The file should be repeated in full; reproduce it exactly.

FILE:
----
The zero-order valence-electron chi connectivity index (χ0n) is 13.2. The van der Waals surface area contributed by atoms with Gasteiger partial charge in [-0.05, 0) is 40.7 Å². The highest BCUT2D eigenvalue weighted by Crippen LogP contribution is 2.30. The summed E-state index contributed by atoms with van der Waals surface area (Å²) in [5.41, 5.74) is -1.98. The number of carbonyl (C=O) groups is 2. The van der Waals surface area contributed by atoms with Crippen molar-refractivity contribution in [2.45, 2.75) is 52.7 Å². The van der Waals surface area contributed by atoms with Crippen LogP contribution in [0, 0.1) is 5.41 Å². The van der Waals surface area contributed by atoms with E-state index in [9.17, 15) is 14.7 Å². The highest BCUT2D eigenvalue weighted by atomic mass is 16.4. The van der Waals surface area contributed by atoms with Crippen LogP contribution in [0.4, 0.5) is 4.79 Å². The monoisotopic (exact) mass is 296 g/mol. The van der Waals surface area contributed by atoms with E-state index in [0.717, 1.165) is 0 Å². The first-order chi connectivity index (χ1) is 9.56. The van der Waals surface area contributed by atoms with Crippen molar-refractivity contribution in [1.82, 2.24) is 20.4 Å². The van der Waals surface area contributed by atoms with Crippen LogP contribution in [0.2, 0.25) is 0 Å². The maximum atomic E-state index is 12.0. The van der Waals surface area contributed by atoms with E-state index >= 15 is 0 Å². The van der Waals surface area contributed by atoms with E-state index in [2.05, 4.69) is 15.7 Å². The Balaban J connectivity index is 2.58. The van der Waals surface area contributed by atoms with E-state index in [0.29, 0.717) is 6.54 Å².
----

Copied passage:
The zero-order valence-electron chi connectivity index (χ0n) is 13.2. The van der Waals surface area contributed by atoms with Gasteiger partial charge in [-0.05, 0) is 40.7 Å². The highest BCUT2D eigenvalue weighted by Crippen LogP contribution is 2.30. The summed E-state index contributed by atoms with van der Waals surface area (Å²) in [5.41, 5.74) is -1.98. The number of carbonyl (C=O) groups is 2. The van der Waals surface area contributed by atoms with Crippen molar-refractivity contribution in [2.45, 2.75) is 52.7 Å². The van der Waals surface area contributed by atoms with Crippen LogP contribution in [0, 0.1) is 5.41 Å². The van der Waals surface area contributed by atoms with E-state index in [9.17, 15) is 14.7 Å². The highest BCUT2D eigenvalue weighted by atomic mass is 16.4. The van der Waals surface area contributed by atoms with Crippen LogP contribution in [0.4, 0.5) is 4.79 Å². The monoisotopic (exact) mass is 296 g/mol. The van der Waals surface area contributed by atoms with E-state index in [0.717, 1.165) is 0 Å². The first-order chi connectivity index (χ1) is 9.56. The van der Waals surface area contributed by atoms with Crippen molar-refractivity contribution in [1.82, 2.24) is 20.4 Å². The van der Waals surface area contributed by atoms with Crippen LogP contribution in [0.2, 0.25) is 0 Å². The maximum atomic E-state index is 12.0. The van der Waals surface area contributed by atoms with E-state index >= 15 is 0 Å². The van der Waals surface area contributed by atoms with E-state index in [2.05, 4.69) is 15.7 Å². The Balaban J connectivity index is 2.58. The van der Waals surface area contributed by atoms with E-state index in [0.29, 0.717) is 6.54 Å².